Veronica peregrina L.

Veronica peregrina plant

Family - Scrophulariaceae

Stems - Glabrous to glandular pubescent, multiple from base, from fibrous roots or a small taproot, simple to branching, erect or ascending, herbaceous, often purplish below, to +/-20cm tall.

Veronica peregrina stemStem at a node.

Leaves - Opposite, decussate, green and often reddish at apex. Lower leaves petiolate. Petioles to -1cm long. Blades ovate, shallow crenate, glabrous to glandular pubescent, to 1.3cm long. Upper leaves sessile, to 2cm long, 6-7mm broad, glabrous to glandular pubescent, oblong to oblanceolate, coarsely serrate to crenate-serrate, reduced to foliaceous bracts in inflorescence.

Veronica peregrina leaves

Inflorescence - Loose terminal raceme. Flowers appearing as single axillary flowers because of subtending foliaceous bracts.

Flowers - Corolla deeply 4-lobed, white, glabrous, to 4mm long. Lobes 2mm long, to 2mm broad, obtuse at apex. Stamens 2, included to slightly exserted. Style short, to .3mm long. Ovary obcordate, compressed, glabrous to glandular pubescent, green. Calyx deeply 4-lobed. Lobes 4-5mm long, 1.1mm broad, linear-oblong, glabrous, erect. Capsule to +/-4mm long and broad at apex, obcordate, glabrous to glandular pubescent.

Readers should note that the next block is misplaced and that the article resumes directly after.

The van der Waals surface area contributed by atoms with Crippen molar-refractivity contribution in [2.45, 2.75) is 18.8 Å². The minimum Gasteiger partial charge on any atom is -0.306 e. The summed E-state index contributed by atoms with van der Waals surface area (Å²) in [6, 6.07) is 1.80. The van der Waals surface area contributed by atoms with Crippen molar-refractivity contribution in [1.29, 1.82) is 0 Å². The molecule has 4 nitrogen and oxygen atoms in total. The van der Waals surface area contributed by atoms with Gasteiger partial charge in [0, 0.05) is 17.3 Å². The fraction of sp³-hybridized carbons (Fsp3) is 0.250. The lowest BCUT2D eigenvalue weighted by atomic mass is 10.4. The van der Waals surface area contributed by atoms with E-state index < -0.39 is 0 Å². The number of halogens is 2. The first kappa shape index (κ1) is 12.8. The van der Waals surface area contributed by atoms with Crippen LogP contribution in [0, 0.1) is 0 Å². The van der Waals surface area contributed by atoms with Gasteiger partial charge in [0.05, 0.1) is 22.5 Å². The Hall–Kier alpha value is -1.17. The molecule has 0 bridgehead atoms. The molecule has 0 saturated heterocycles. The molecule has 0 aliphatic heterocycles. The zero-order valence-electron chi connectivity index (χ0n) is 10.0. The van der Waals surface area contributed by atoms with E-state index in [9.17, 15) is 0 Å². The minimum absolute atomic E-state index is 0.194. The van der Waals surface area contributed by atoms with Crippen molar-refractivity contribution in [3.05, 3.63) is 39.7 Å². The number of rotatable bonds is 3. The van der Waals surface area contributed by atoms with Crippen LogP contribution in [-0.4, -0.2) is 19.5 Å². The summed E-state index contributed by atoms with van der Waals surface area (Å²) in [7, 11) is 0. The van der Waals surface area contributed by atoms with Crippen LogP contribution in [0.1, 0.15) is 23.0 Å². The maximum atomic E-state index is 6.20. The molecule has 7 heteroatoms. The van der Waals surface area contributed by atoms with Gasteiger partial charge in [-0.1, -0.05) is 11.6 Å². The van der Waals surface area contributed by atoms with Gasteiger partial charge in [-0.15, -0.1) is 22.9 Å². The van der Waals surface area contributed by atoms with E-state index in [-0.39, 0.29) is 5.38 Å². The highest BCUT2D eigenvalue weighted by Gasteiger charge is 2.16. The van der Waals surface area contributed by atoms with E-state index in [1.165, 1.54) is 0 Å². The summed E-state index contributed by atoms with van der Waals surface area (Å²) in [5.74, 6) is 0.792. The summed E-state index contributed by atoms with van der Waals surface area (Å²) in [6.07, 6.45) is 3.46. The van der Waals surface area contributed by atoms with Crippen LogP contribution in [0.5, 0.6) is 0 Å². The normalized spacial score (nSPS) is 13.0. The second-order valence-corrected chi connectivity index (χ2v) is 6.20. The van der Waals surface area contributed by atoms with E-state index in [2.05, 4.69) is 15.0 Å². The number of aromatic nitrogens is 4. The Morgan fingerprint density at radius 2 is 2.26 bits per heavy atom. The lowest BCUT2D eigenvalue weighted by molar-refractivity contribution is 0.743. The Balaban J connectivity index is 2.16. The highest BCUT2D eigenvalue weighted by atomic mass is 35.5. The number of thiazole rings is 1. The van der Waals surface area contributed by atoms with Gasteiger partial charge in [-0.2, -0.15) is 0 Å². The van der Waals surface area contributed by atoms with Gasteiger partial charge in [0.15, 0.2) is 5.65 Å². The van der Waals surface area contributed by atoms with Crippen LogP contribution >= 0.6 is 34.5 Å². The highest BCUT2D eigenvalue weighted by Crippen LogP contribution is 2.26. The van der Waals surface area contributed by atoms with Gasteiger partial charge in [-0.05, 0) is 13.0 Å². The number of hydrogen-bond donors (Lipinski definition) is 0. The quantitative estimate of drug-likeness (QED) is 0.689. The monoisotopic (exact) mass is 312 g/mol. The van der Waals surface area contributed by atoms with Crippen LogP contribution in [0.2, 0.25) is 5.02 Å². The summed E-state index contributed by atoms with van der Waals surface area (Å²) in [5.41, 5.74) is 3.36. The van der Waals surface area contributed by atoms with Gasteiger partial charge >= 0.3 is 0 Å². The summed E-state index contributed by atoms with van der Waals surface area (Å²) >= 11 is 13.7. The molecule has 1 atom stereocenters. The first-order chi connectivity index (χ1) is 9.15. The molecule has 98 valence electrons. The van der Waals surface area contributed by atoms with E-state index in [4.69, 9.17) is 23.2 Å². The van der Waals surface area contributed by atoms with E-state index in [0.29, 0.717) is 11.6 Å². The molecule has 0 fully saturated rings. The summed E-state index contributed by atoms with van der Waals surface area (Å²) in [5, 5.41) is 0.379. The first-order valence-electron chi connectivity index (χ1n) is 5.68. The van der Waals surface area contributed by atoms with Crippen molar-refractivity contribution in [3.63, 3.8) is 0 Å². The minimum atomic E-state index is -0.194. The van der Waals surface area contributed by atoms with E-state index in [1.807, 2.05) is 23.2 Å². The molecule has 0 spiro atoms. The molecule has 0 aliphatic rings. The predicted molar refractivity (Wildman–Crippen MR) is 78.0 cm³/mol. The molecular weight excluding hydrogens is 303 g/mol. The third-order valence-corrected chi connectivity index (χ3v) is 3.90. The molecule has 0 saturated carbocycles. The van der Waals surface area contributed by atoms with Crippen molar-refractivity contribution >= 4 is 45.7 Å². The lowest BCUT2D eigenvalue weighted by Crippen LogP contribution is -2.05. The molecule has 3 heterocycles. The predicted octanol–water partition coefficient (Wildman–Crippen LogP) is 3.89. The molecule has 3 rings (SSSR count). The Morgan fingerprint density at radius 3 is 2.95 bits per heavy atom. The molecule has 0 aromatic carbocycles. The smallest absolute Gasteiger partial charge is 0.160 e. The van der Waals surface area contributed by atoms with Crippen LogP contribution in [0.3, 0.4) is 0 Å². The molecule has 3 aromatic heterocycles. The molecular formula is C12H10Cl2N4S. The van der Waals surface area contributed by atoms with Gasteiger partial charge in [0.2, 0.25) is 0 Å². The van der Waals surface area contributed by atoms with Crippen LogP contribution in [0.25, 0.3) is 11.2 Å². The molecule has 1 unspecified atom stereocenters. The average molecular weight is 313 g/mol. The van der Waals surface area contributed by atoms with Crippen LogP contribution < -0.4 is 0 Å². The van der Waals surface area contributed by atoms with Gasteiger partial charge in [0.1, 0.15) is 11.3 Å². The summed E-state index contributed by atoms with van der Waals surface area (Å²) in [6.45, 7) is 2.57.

Veronica peregrina flower

Flowering - April - August.

Habitat - Moist ground, roadsides, railroads.

Origin - Native to U.S.

Other info. - This plant is very small and the flowers are inconspicuous and often overlooked. The flowers also wilt quickly when hit with hot direct sun.
This species is common throughout Missouri and can grow anywhere if the soil is moist.
Steyermark lists two varieties for the state. Variety peregrina is glabrous throughout, and var. xalapensis (HBK.) Pennell is glandular pubescent.

Photographs taken in Brown Summit, NC., 4-4-03.